skip to Main Content

Navigating the Evolving Landscape of Corporate Taxation

Introduction: Since the 2018 federal budget, traditional tax planning for businesses utilizing the small business deduction (SBD) has encountered new complexities, especially when it comes to holding investments within a corporation. However, savvy strategies remain available to navigate these changes effectively.

Understanding Dividend Taxation in Alberta:

Small Business Deduction (SBD) Impact: For small businesses eligible for the SBD in Alberta, the corporate tax rate on the first $500,000 of active business income is 11%. Dividends paid out from these earnings to individuals fall under the category of “other-than-eligible dividends” and were subject to a tax rate ranging between 15.86% and 42.31% in 2023. It’s crucial to stay updated on the current rates for 2024, as these can impact your tax planning.

Implications of the 2018 Federal Budget: The budget introduced limitations for corporations generating significant passive income (like rents, royalties, dividends, and interest) while utilizing the SBD. Essentially, earning more than $50,000 in passive income begins to reduce your access to the SBD. For instance, a corporation earning $150,000 in passive income loses the SBD entirely, defaulting to the general corporate tax rate.

Strategizing with Passive Income:

The $50,000 Threshold: The first $50,000 of passive income does not affect your SBD eligibility. It’s only beyond this threshold that the SBD starts to get reduced.

Annual Calculations for SBD Utilization: If your corporation isn’t fully utilizing the $500,000 SBD limit, an annual calculation is essential to understand your tax position and plan accordingly.

Tax Rates for Corporations Outside SBD:

General Corporate Tax Rate: Corporations not qualifying for the SBD in Alberta are subject to a 23% general corporate tax rate. Dividends from these corporations, categorized as “eligible dividends,” were taxed between 2.57% and 34.31% for individuals in 2023. Again, staying abreast of the rates for 2024 is key for accurate planning.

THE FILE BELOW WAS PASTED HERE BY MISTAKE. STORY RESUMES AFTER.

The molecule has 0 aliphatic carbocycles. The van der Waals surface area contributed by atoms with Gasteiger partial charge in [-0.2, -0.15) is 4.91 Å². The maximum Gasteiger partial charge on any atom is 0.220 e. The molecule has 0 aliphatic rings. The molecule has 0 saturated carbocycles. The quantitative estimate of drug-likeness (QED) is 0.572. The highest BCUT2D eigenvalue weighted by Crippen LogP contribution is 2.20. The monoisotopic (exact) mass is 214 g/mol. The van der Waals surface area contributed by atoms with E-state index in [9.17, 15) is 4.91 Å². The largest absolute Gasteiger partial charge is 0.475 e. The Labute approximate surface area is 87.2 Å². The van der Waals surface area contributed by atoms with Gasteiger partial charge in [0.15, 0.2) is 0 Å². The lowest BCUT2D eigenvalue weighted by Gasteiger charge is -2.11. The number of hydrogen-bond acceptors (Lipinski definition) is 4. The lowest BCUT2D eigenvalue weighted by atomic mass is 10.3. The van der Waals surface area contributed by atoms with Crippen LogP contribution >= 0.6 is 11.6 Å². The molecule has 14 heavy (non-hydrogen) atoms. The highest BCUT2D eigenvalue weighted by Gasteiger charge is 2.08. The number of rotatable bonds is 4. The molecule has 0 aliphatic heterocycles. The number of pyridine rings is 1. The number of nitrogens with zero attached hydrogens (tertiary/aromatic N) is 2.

Integration and Variances in Taxation:

Diverse Impact Across Tax Brackets: The integration of these tax rates varies significantly across different personal tax brackets. For instance, the tax impact for an individual in the highest tax bracket can differ markedly from someone in a marginal bracket, especially if this is their sole income source. It’s essential to understand how these variances can affect your overall tax burden.


The traditional strategy resulted in active business income being retained in the corporation to earn passive income via large-cap stock or rental investments that earned passive income.  As those investments were subject to a high rate of tax – the dividend once distributed at the personal level would be an eligible dividend and result in an overall tax savings with an incentive to save within the corporation.  This strategy continues to be relevant with the first $50,000 in passive income earned within the active business or up to the clawed-back SBD limit being utilized by that business.

Where additional passive income is anticipated, the utilization of a whole-life policy with high cash surrender values should be considered.  These somewhat sophisticated plans may also be beneficial where the $50,000 in passive income has not yet been achieved.

Conclusion: In the ever-evolving world of corporate taxation, staying informed and adapting your strategies is crucial. Whether it’s optimizing the use of the SBD, understanding the implications of passive income, or navigating dividend taxation, it’s important to consider these factors in your financial planning. At Shajani CPA, we’re here to help you understand these complexities and tailor a tax strategy that aligns with your business objectives. Let’s work together to turn these tax updates into opportunities for your business in 2024 and beyond.


Using the Highest Personal Rate SBD General
Revenue 200,000 200,000
Expenses 100,000 100,000
Net Income Before Tax 100,000 100,000
Tax Rate 11% 23%
Corporate Tax 11,000 23,000
Net Income 89,000 77,000
Available to Dividend (89,000) (77,000)
Personal Tax Rate 42.31% 34.31%
Personal Tax 37,656 26,419
Total Tax Paid 48,656 49,419
Using Marginal Personal Rate SBD General
Revenue 200,000 200,000
Expenses 100,000 100,000
Net Income Before Tax 100,000 100,000
Tax Rate 11% 23%
Corporate Tax 11,000 23,000
Net Income      89,000      77,000
Available to Dividend    (89,000)    (77,000)
Personal Tax Rate marginal marginal
Personal Tax      17,213        6,008
Total Tax Paid      28,213      29,008


This information is for discussion purposes only and should not be considered professional advice. There is no guarantee or warrant of information on this site and it should be noted that rules and laws change regularly. You should consult a professional before considering implementing or taking any action based on information on this site. Call our team for a consultation before taking any action. ©2024 Shajani CPA.

Shajani CPA is a CPA Calgary, Edmonton and Red Deer firm and provides Accountant, Bookkeeping, Tax Advice and Tax Planning services.

Nizam Shajani, Partner, LLM, CPA, CA, TEP, MBA

I enjoy formulating plans that help my clients meet their objectives. It's this sense of pride in service that facilitates client success which forms the culture of Shajani CPA.

Shajani Professional Accountants has offices in Calgary, Edmonton and Red Deer, Alberta. We’re here to support you in all of your personal and business tax and other accounting needs.